Lusting over friend’s lovers, confessions of kleptomania, construction complaints – it’s all on the Facebook page Whitehorse Anonymous.
“Every time he takes her to the bedroom or is flirty with her, I can’t help but feel like I missed out on her,” reads one post.
“How do you all dispose of cooking grease? I’ve been putting mine in the neighbour’s bush,” reads another.
The page has over 7,800 likes – that’s equivalent to about 27 percent of the population of the Yukon’s capital.
Users can submit posts via a Google Doc, which are then posted to the page completely anonymously. The Facebook public is free to comment and weigh in with their thoughts. But what happens after you click submit?
Submissions are swept away to a spreadsheet where they’re combed through and posted by the admin.
“There’s probably around 20 a day. Sometimes more, sometimes less. It’s a full moon so there’s lots [right now]” said the Whitehorse Anonymous admin, communicating with the News through Facebook Messenger. The admin declined a phone interview, wishing to remain anonymous.
“People assume I know dirt on the town. I don’t really as there are rarely names, and I skim over that,” says the admin.
Not just anything makes it to timelines though. Posts do have to follow Facebook community guidelines. Submissions about a specific person or that contain sexual content, violence, drugs, racism, hate speech, or slander are filtered out.
“It’s pretty easy to spot posts that aren’t acceptable at first glance. They stick out like a sore thumb,” said the admin.
According to the admin, the page has been around for over a decade but it wasn’t always so PG-13. They said there used to be a team of about eight moderators running the social media site under the name Whitehorse Confessions. The admin said Whitehorse Confessions was “constantly breaking FB rules” and “some people actually feared the page.”
“Whitehorse Confessions was notorious for terrible content – basically people [were] using the page to hide behind and bash people, start rumours, or trash talk friends, family,” said the admin.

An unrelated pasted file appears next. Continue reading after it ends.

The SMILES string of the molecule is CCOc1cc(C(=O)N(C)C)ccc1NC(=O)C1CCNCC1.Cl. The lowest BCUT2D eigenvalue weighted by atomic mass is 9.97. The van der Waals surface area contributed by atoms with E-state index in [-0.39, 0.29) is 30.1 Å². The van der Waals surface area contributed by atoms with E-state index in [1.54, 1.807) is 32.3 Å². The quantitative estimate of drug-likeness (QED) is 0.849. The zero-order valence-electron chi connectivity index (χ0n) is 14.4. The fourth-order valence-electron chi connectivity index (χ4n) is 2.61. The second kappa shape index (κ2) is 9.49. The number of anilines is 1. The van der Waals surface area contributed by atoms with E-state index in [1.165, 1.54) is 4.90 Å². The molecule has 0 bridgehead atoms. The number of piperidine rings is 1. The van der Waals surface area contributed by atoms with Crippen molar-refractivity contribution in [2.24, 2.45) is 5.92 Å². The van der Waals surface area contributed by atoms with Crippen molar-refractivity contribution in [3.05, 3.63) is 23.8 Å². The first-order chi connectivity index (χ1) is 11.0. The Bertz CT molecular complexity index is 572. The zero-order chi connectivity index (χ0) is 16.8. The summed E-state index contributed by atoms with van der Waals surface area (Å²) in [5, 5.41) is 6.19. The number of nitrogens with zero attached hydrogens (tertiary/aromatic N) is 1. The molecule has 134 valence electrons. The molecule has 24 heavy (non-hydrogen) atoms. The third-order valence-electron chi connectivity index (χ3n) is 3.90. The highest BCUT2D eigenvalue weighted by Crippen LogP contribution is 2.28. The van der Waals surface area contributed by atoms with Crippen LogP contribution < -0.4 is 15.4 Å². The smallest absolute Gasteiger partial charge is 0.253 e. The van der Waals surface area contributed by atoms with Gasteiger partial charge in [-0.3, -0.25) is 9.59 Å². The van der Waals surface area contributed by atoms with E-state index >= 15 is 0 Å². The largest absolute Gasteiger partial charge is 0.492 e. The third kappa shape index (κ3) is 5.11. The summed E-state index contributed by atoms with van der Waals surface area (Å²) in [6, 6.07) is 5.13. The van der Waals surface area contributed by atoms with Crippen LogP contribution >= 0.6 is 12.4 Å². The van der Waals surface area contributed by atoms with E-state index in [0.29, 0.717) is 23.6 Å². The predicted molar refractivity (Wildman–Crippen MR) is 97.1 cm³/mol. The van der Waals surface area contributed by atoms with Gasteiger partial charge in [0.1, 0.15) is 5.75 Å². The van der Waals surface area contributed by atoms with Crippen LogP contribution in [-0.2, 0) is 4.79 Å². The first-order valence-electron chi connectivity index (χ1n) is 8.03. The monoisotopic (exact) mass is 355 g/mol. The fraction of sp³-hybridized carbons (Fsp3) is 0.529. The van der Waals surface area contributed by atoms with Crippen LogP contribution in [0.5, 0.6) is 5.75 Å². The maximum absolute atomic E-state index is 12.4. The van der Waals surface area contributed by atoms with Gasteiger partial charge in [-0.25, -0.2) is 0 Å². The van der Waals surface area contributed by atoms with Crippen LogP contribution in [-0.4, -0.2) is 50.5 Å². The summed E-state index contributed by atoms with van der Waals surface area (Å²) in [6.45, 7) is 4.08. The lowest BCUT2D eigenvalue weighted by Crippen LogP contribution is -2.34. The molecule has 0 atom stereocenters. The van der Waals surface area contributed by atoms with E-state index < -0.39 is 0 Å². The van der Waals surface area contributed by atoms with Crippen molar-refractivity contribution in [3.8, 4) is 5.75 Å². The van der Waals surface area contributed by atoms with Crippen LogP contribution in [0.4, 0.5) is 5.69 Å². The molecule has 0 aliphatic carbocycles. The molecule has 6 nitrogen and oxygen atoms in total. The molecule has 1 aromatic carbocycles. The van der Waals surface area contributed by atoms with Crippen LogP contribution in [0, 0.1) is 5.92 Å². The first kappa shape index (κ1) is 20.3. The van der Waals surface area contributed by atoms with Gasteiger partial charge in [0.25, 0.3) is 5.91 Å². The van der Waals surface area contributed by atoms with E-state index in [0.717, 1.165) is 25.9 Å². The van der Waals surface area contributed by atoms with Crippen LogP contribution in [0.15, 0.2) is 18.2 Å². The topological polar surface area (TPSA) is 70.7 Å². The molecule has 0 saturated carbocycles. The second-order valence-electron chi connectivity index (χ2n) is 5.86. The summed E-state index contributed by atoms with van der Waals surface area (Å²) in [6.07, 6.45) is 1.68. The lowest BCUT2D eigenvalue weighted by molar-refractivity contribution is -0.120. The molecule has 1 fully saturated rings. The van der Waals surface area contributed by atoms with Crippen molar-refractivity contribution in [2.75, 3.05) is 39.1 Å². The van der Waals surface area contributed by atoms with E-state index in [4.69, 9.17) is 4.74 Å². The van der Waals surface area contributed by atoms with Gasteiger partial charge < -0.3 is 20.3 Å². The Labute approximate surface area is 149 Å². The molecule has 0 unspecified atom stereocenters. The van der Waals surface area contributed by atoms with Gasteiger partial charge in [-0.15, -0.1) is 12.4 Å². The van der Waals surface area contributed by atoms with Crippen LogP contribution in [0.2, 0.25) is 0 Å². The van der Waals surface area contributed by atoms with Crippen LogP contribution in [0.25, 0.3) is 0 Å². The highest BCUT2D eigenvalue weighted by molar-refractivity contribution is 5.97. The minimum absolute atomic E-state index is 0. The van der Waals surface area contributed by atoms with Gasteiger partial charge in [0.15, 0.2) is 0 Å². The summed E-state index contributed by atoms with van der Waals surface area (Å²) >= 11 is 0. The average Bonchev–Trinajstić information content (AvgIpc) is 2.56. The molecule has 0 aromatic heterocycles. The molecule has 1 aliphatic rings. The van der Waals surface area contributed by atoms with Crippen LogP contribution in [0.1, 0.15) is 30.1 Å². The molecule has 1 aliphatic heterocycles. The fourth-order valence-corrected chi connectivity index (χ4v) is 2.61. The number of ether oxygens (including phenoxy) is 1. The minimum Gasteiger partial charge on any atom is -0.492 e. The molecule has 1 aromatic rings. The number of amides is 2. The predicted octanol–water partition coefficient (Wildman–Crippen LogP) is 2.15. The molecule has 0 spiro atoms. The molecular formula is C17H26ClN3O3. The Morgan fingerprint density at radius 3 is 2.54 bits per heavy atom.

Sometime after the admin volunteered to help run the page, they decided to clean it up. They claim they kicked out the other moderators, deleted every post, and shut it down for a year before reopening it under the current name.
“I didn’t want it to be a trash-talk page and with so many people trying to run it, it was actually more work than just one person,” said the admin.
“Now you really have to make sure there isn’t any offensive content and also, I don’t want [Whitehorse Anonymous] to be like the old page at all,” added the admin.
“I don’t want this page to have connotations of being some secret rumour gossip source,” they continued. “[It’s] just an anonymous place to post things you don’t want your name or profile attached to. That doesn’t inherently mean gossipy bad stuff.”
As for why the page is so popular? The admin thinks it’s a little bit like anonymously writing to newspaper columns.
“I can’t speak for everyone, but I feel like people don’t post as much of their thoughts or feelings on social media anymore,” said the admin.
“Sometimes it’s nice to poll the audience and have a completely random response from the public,” they added.
“It’s like writing into Dear Abby and using a fake name,” they continued.
The admin said running the page is not too time consuming after years of practice. In the past, the page has been muted by Facebook for up to a month or more due to inappropriate posts though the admin said that “hasn’t happened in many years.”
Dylan MacNeil is a freelance writer based in Whitehorse.